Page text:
Well after many hard hours of work, We test rode the bike today in a parking lot (away from traffic). It held together, with a few little bugs, so I’d call it a success. Alicia was taking the photos, as you can see her shadow as we both sit on the bike. Tomorrow we will try it on the road!
I’m kind of sick of my hands being greasy every night. I’ve used gloves before, but this time there were just too many times where I had to remove them or they would get pinched between parts. Maybe it’s a little better for the environment, or not with all the hand washing. We’re both very excited to be able to ride the Double Take finally. Tomorrow will be a good indication of how my modifications worked and also how good of shape we’re both in. And it’s plenty of time to tweak mechanically before Napa. I can’t say the same for our legs, but we’ll see what happens!
Here’s a first crack at getting the wheels on the ground. Almost everything is in place except for the stoker seat and hand cranks. The chain lines are not quite right and the crossed chain falls off easily. So I have some more work to do in fine tuning chain line and tweaking the tension adjusters.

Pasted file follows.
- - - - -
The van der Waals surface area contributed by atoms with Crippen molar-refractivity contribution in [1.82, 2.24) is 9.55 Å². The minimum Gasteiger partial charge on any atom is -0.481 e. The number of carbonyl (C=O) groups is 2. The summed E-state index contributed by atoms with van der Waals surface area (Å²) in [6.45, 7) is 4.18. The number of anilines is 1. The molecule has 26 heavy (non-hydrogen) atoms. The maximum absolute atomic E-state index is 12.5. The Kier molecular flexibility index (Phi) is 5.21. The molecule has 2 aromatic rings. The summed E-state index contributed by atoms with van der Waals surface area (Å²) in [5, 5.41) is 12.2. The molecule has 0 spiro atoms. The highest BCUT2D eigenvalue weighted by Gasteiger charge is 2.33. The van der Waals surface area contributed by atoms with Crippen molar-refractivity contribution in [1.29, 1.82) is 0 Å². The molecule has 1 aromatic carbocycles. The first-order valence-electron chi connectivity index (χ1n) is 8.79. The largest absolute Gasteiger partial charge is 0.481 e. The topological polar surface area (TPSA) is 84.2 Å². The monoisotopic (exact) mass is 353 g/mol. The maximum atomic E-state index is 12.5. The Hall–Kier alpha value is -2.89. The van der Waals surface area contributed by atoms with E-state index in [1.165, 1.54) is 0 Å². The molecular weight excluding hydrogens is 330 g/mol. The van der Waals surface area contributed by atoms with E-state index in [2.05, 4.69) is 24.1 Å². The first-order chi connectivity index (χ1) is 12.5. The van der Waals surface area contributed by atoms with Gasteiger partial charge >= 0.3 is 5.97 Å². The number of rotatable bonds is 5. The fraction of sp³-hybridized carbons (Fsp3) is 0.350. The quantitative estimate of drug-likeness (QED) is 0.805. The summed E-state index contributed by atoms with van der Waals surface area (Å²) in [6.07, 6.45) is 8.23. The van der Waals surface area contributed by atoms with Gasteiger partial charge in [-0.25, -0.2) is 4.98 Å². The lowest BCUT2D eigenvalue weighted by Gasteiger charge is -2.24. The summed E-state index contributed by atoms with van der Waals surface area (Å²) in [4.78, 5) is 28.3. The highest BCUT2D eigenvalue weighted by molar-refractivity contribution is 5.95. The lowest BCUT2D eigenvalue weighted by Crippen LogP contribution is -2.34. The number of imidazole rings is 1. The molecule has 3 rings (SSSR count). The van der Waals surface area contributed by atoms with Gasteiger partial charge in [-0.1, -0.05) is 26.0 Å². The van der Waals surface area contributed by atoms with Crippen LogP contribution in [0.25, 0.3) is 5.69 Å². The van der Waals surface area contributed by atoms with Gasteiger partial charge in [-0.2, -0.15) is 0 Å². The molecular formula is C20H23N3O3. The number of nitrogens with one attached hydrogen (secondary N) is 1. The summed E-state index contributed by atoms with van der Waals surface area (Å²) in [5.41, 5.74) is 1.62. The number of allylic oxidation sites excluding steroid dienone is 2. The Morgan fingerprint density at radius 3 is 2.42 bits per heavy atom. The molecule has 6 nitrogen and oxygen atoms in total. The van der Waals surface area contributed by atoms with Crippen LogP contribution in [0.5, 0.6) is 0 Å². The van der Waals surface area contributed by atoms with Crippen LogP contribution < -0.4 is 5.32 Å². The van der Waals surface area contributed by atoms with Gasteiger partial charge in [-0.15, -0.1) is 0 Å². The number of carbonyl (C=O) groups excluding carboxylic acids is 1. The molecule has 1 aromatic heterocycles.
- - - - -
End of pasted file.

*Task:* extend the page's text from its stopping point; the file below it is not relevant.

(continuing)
If you’ve ever serviced a bicycle, you might be looking at this picture and wondering what these parts are. Totally uncommon and actually now obsolete, these are the parts of a Sachs Orbit 2×7 Internally geared hub. The 7 speed cassette is non-standard. it has 2 sets of freewheeling pawls: one which engages the axle, and one which engages a planetary gear reducer. The planetary gear reducer allows a 0.7 gear reduction compared to directly driving the axle. Selection between the two drive systems is done by a spring-loaded latch which causes contact either between an internal coupling or external coupling of teeth. I guess describing any more is pointless without diagrams. But basically, it’s an insane idea, which actually works. Here I have taken it fully apart to lubricate everything. I took the hub to a local bike shop at first, because I had no idea what would happen if I opened it up (imagine little gears flying everywhere), but they returned it to me improperly assembled and lubed with grease. So I tackled the job myself this time, and carefully figured out the assembly, while re-lubricating with teflon oil. Grease actually made everything sticky, so the oil seems to be the trick.